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For what reasons do sites provide logic to switch between http/https protocols for JavaScript include files? Why not always use https?

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up vote 6 down vote accepted

HTTPS means :

  • You need a server configured properly
  • You need a certificate on your server
    • And, to not get a warning in the browser, you need a certificate signed by some trusted authority
    • And this costs a bit of money
  • A small bit of performance impact
    • The server has to crypt the data
    • The client has to de-crypt it
  • I would bet HTTPS means less caching
    • Maybe on the client side ?
    • And, most probably, on proxies ?

If you don't need HTTPS... Well, why use it ?

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can someone confirm/refute the less caching client side with https? – Tobias Nov 9 '11 at 0:05
    
There's no caching issue that I can imagine. I don't know why the client would decide not to cache. And if you're going through a proxy, that proxy is the SSL endpoint, so there's no reason it wouldn't cache. – Peeja Sep 17 '12 at 22:07
    
Also, the first two points are moot. The whole point of switching assets over to HTTPS is to keep the page fully secure when the page itself is served over HTTPS. The server and certificate configuration should already be taken care of if you have this problem. The only issue I can imagine is performance. – Peeja Sep 17 '12 at 22:09
    
Really not a fan of this answer. Regarding points 1 & 2: you're writing these from the points of view of someone serving a JS tag. If you're serving a JS tag, then you need to provide HTTPS support, so these arguments are moot. Regarding point 3: It's actually a huge performance impact :) The TLS handshake takes a relatively long time, but if you're loading the JS async, then you should be fine. Point 4: Clients will cache all the same, but edges cannot cache since they cannot see the headers. Regarding 5th point: because developers are lazy and information leaks in URLs and cookies ;) – Ryan Angilly Jul 12 '14 at 12:08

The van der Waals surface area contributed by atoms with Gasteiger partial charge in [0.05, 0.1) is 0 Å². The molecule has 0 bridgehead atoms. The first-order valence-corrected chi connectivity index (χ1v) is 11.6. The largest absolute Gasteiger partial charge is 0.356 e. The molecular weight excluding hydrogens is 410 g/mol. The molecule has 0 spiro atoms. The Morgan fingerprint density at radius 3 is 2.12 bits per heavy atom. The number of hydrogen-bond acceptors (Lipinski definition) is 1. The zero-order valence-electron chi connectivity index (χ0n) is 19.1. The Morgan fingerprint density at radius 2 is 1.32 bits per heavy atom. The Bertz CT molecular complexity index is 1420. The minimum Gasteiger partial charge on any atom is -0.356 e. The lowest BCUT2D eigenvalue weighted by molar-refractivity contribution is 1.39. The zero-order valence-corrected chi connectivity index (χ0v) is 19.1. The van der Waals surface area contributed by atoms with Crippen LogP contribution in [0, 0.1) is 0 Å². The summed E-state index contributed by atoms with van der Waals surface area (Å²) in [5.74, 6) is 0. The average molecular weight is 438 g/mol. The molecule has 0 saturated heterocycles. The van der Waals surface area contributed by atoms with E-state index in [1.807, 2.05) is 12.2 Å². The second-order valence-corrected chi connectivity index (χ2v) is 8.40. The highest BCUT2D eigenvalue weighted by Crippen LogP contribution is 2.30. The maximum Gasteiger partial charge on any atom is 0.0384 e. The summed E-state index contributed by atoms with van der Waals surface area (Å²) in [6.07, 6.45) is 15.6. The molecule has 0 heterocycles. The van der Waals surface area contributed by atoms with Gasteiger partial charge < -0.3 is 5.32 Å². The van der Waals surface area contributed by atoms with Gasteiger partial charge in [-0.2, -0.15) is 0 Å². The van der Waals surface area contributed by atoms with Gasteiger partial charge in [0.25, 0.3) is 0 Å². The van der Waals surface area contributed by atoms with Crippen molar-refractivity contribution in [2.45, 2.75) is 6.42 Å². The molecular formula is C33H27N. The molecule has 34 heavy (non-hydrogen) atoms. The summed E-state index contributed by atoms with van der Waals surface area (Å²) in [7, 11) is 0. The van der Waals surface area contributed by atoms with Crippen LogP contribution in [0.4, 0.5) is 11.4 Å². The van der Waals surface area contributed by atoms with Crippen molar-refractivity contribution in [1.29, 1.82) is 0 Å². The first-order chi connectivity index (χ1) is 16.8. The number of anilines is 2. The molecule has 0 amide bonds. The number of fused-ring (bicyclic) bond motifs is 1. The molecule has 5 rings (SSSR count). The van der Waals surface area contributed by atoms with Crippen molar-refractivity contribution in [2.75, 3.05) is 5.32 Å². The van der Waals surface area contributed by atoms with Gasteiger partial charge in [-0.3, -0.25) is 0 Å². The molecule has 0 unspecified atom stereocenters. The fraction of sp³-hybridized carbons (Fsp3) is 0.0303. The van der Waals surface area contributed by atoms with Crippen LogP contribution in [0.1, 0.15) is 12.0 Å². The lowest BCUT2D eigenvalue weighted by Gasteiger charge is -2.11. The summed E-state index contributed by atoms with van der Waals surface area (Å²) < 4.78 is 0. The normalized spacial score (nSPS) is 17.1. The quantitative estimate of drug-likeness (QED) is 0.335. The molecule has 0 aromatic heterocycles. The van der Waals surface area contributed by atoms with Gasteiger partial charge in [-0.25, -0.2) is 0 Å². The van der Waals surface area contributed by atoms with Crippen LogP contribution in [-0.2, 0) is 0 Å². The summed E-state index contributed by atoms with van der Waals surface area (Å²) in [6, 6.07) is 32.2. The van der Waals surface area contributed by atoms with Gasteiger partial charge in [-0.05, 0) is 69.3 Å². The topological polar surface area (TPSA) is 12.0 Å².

There's less overhead if you just use http to serve the javascript include files. However, if you are running a site over https then you'll want to load everything over https, including the javascript include files.

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Because you can get the page both with and without SSL.

If you mix secure and unsecure requests in a page, the user will get a warning, so when the page is requested using https, it will have to requests the scripts using https also. This is usually done automatically when you request scripts from the same site with a relative URL, but if you have to use a complete URL to request a script from a different domain, the protocol has to be set dynamically.

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1  
This isn't true. You only get warnings if you load a page from HTTPS and then that page loads content over HTTP. If you load a page over HTTP, and the page loads content over HTTPS, there is no warning. – Ryan Angilly Jul 12 '14 at 12:09
    
Do you have a reference for that specific behaviour? Different browsers handle mixed content in different ways. – Guffa Jul 13 '14 at 11:43
1  
No reference, just experience. Recently updated Chrome, FF, Safari, IE10 & IE9 seem to all be fine with it. So my comment may not reflect 100% of browsers. – Ryan Angilly Jul 13 '14 at 15:31

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